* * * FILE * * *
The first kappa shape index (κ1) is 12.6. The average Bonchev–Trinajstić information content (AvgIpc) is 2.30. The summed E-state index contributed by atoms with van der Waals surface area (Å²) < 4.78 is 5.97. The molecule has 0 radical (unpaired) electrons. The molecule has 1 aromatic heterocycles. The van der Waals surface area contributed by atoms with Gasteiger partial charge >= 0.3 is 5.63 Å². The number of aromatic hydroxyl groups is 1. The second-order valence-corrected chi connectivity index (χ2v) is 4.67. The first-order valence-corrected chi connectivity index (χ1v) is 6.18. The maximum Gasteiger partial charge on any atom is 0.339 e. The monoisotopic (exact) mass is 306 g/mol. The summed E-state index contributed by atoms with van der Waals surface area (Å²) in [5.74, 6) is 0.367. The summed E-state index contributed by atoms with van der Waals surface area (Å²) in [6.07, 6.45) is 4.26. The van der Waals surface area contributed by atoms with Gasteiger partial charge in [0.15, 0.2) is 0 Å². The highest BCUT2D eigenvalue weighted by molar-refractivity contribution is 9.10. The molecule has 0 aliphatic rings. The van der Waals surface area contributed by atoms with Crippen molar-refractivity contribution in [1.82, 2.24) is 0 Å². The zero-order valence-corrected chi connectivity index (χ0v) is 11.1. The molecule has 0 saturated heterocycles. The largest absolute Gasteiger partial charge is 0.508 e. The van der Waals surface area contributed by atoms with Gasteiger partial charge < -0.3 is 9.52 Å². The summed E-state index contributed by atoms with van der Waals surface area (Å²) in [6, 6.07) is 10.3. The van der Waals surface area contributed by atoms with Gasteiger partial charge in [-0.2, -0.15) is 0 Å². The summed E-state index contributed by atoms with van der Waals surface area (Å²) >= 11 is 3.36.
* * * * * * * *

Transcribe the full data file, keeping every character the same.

The first kappa shape index (κ1) is 12.6. The average Bonchev–Trinajstić information content (AvgIpc) is 2.30. The summed E-state index contributed by atoms with van der Waals surface area (Å²) < 4.78 is 5.97. The molecule has 0 radical (unpaired) electrons. The molecule has 1 aromatic heterocycles. The van der Waals surface area contributed by atoms with Gasteiger partial charge >= 0.3 is 5.63 Å². The number of aromatic hydroxyl groups is 1. The second-order valence-corrected chi connectivity index (χ2v) is 4.67. The first-order valence-corrected chi connectivity index (χ1v) is 6.18. The maximum Gasteiger partial charge on any atom is 0.339 e. The monoisotopic (exact) mass is 306 g/mol. The summed E-state index contributed by atoms with van der Waals surface area (Å²) in [5.74, 6) is 0.367. The summed E-state index contributed by atoms with van der Waals surface area (Å²) in [6.07, 6.45) is 4.26. The van der Waals surface area contributed by atoms with Gasteiger partial charge in [0.15, 0.2) is 0 Å². The highest BCUT2D eigenvalue weighted by molar-refractivity contribution is 9.10. The molecule has 0 aliphatic rings. The van der Waals surface area contributed by atoms with Crippen molar-refractivity contribution in [1.82, 2.24) is 0 Å². The zero-order valence-corrected chi connectivity index (χ0v) is 11.1. The molecule has 0 saturated heterocycles. The largest absolute Gasteiger partial charge is 0.508 e. The van der Waals surface area contributed by atoms with Gasteiger partial charge < -0.3 is 9.52 Å². The summed E-state index contributed by atoms with van der Waals surface area (Å²) in [6, 6.07) is 10.3. The van der Waals surface area contributed by atoms with Gasteiger partial charge in [-0.2, -0.15) is 0 Å². The summed E-state index contributed by atoms with van der Waals surface area (Å²) >= 11 is 3.36.